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Friday, July 27, 2012

A New Look at Old Time Barbecue

Staunton Spectator and Vindicator, January 18, 1901
My new article A New Look at Old Time Barbecue is published in the latest issue of Smoke Signals Magazine. The online magazine can be accessed at this URL - http://www.smokesignalsmagazine.com/SSM/Issue9/index .

Smoke Signals Issue 9
In the article, I point out some important details that I believe historians have left out of the barbecue history narrative. For example, I have found records of antebellum barbecue recipes that include ingredients such as sugar, molasses, honey, peach syrup, and even currant jelly. That's a far cry from the claim that early American barbecue was seasoned only with vinegar, salt, black pepper, and hot peppers.

I also bring to light references to 19th century barbecue cooks boiling meat before placing it over the coals to be barbecued. So, anyone who thinks that "real southern barbecue" was never par-boiled needs to re-think that theory.

I even wrote a paragraph or two on the practice of wrapping meat as it barbecues and a few other interesting tid bits.

So, point your browser at Smoke Signals magazine, pull up page 18 and start reading!

This issue also has some other great articles including one featuring Ray Lampe Dr BBQ himself!

Thursday, July 26, 2012

Barbecue Secret Number 11 - How to Trim a Brisket

Beef Brisket is the toughest cut of meat on the steer. It takes some finesse to be able to barbecue it so that it is tender, juicy, and delicious. But, before the cooking begins, how does one trim it? And, is trimming even necessary?

A "full packer brisket" is made of two sections: the point (deckle) and the flat. Often, super markets separate the sections and only sell the flat portion as brisket. That's too bad because the point is the best part of the brisket. The point is the portion of the brisket from which cooks nowadays make burnt ends.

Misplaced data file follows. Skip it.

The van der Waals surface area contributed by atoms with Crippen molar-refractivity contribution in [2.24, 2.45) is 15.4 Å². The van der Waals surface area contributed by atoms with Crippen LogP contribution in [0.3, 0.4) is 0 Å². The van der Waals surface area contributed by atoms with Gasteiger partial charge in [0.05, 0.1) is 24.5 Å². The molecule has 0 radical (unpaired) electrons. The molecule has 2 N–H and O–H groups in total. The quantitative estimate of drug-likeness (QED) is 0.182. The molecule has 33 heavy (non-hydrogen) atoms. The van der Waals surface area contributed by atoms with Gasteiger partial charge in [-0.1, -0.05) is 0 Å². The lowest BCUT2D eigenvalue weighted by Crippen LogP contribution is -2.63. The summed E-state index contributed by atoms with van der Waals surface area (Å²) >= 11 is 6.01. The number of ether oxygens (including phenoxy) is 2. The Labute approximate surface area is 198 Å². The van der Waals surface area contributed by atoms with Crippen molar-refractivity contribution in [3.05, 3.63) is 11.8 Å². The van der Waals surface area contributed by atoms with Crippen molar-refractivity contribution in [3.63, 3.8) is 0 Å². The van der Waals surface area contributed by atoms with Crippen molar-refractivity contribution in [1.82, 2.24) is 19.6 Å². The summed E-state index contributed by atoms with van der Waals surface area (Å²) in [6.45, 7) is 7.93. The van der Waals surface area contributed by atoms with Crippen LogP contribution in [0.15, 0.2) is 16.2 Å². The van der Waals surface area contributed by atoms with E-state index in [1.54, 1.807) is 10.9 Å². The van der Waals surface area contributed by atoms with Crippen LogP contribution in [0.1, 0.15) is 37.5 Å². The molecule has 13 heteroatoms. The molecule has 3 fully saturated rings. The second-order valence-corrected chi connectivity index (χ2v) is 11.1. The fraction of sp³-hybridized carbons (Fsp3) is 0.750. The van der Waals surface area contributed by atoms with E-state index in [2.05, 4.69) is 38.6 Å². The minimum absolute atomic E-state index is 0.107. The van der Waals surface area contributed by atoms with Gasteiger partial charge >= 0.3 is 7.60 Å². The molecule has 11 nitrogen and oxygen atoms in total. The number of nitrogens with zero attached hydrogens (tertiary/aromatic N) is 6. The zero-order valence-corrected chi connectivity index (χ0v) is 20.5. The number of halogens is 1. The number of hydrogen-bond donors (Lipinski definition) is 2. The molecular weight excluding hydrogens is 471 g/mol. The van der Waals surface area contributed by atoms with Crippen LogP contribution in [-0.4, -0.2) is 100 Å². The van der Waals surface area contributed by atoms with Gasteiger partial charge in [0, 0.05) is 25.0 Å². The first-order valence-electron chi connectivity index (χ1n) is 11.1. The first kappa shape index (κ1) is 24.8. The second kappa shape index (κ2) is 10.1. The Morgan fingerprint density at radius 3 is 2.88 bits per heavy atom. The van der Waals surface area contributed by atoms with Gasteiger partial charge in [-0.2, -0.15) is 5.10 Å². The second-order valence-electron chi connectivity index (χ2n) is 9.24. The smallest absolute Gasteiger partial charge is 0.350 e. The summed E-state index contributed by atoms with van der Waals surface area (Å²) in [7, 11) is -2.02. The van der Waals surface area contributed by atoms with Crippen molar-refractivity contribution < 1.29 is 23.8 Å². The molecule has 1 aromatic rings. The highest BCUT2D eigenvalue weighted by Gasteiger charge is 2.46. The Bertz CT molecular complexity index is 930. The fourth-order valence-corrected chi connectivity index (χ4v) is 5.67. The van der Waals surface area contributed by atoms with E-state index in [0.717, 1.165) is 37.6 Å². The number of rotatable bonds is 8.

As depicted above, you can see that a "full packer brisket" is composed of two different cuts. One is fatty (the point) and the other is more lean (the flat). For best barbecue results, get a packer brisket that comprises both the point and the flat.

Notice the fat between the two muscles? You have a decision to make. You can leave it alone, barbecue the brisket, and remove the fat after it's cooked. Or, you can remove it before the cook. The fat doesn't really add anything to the meat. The stories told by some barbecue cooks that the fat on a brisket bastes the meat as it cooks and makes it moist is just not true in my experience. The fat that is marbled inside the the meat of the brisket is what matters. The fat on the outside doesn't really bring much to the party as far as moisture is concerned. It makes a great heat shield though. 

Personally, I prefer to remove the fat between the point and the flat. Doing so allows me to have more bark (more Maillard reaction going on) on the brisket which, unlike the fat cap, imparts a lot of flavor.

In the photo above, you can see what the brisket should look like once the fat between the point and flat is removed. I tried to remove only the fat without any of the lean meat. I also trimmed up the edges of the brisket.

The next step in the trimming process is to remove all of the fat and membrane from the top of the flat. The fat and membrane on the brisket inhibits the Maillard reaction and the formation of bark. So, I like to remove as much of it as possible. Again, remove only the fat and membrane without removing the lean meat. It will take some practice so don't get discouraged if you remove a little more lean meat than you would like on your first few briskets.

The photo above shows a brisket that has been fully trimmed and ready for seasoning and cooking. One other detail here is, if you look closely you can see that I "roughed" up the surface of the flat using a fork. This makes for more surface area to hold rub and to create more bark which in turn produces more flavor.

Once the brisket has been barbecued and is ready for slicing, you have to make sure you slice it against the grain of the meat. If not, the meat will be stringy. The photo below illustrates the grain of the meat with yellow lines and the direction you should slice the brisket with red lines.

When a properly trimmed and smoked brisket is ready to eat, you have some good barbecue!

So, that's how to trim a brisket. Now, go forth and cook some barbecue!

Wednesday, July 25, 2012

Que & Cruz 2012, Louisa, VA

The 2012 Que and Cruz 2012 was held this past Saturday in Louisa, VA. This is one of the best barbecue competitions in the state. Over 50 teams assembled to go toe to toe in a no holds barred KCBS barbecue competition.

Judges' Tent